Steinway is perhaps the most recognizable name in piano production. The company is known for uncompromising standards in design and manufacture, making it a favorite among big-name musicians around the world.
German piano builder Heinrich Engelhard Steinweg, who later went by Henry E. Steinway, opened Steinway and Sons in Manhattan, New York in 1853, followed shortly thereafter by large production facilities in Queens, New York and Hamburg, Germany. Dedicated to design innovation, the company received its first patent in 1857 and would eventually hold 125 patents.
Henry Steinway’s dream was to create a company that manufactured the world’s best pianos. He made that dream come true, then followed it by producing lower-cost pianos that brought music into the homes of everyday people.
The company’s flagship piano, the Steinway Model D, is considered the world standard by which other pianos are judged. Jazz pianist George Gershwin was a famous Steinway fan, along with Duke Ellington, Arthur Rubenstein, Billy Joel, Harry Connick, Jr., and many others.
Steinway divides its pianos into three main brands: Steinway, Boston, and Essex, plus a new player piano line called Spirio that works with an iPad.
Grands: Steinway grand pianos are iconic. They produce a rich, bold sound that piano experts can immediately identify by ear. The company’s research shows that 19 out of 20 concert pianists prefer to play Steinway grands.
Uprights: Steinway’s mission for uprights is to produce a sound that is identical to a Steinway grand piano in every respect, indistinguishable by even a highly-attuned ear. The only difference is the vertical cabinet.
Special Collections: The company is known for pianos with unusual color combinations and hardware. Examples include the all-silver Sterling Steinway and the red Pops Steinway.
Limited Editions: Steinway has produced many limited-edition pianos that stand alone as works of art or travel as custom performance pieces for world-famous musicians.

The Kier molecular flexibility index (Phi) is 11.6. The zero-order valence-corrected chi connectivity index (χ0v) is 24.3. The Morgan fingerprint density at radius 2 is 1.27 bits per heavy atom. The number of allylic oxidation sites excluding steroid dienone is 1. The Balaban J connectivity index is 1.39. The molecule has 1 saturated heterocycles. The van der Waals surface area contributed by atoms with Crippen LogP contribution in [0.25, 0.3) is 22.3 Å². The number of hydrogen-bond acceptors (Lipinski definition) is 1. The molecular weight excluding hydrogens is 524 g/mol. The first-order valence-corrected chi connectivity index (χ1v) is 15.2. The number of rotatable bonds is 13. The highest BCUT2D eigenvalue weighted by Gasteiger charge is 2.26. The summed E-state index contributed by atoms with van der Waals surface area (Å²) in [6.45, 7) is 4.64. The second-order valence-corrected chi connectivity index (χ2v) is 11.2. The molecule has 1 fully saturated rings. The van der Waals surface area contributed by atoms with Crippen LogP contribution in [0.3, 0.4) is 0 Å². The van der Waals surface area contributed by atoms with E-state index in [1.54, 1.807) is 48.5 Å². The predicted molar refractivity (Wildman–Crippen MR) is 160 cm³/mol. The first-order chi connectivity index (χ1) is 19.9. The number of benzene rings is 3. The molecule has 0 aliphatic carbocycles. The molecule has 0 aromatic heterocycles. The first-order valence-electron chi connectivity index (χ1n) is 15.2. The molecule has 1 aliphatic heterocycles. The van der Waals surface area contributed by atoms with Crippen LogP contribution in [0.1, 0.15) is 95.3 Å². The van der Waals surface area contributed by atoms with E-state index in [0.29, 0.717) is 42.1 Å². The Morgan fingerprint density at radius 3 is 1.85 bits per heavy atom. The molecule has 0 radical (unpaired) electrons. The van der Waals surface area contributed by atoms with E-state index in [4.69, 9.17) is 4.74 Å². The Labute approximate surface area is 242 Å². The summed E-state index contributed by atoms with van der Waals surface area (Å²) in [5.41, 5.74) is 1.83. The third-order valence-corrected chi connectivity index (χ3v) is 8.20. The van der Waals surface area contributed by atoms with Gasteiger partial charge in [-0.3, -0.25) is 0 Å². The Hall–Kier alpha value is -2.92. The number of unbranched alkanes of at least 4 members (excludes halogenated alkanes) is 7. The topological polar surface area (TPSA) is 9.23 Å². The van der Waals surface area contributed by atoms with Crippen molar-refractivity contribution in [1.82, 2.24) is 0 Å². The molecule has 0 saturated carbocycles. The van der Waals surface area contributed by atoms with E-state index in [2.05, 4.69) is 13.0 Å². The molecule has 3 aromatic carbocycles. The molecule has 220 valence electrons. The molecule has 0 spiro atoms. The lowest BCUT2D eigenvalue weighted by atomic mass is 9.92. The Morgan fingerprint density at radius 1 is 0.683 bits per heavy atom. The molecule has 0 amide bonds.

The Boston line was developed as a response to the high prices of Steinway pianos. It puts the Steinway name within reach of many more piano players.
Boston Grands: A lower price doesn’t mean lower quality. Boston grand pianos are made with the company’s famous attention to detail, incorporating the same patented designs they use on their best Steinway grands.
Boston Uprights: In the same way that a Steinway upright sounds indistinguishable from a Steinway grand, a Boston upright matches the Boston grand in sound. It simply has a lower price that’s more attainable for most people.
Steinway’s Essex pianos are made to welcome beginning players, teachers, hobbyists, home musicians, and others who are not necessarily professional-level players – but still want Steinway quality.
Essex Grands: Steinway advertises this piano as a perfect entry into the Steinway family of grand pianos. Even an amateur player can get an amazing sound from it.
Essex Uprights: These pianos are perfect for homes and sturdy enough for public spaces. They come in a variety of styles and finishes to ensure that anyone, at any price or skill level, can play a Steinway.
New to Steinway’s lineup is the Spirio, called “the world’s finest high-resolution player piano.” It redefines the player piano as a tech-infused hybrid between a traditional grand piano and an iPad controller. Spirio brings piano performances from around the world into your living room.
Steinway worked with tech developers to ensure that the sound heard from the Spirio is absolutely indistinguishable from the actual, live performance given by the original pianist. When not used as a player piano, the Spirio can be played just like any other Steinway.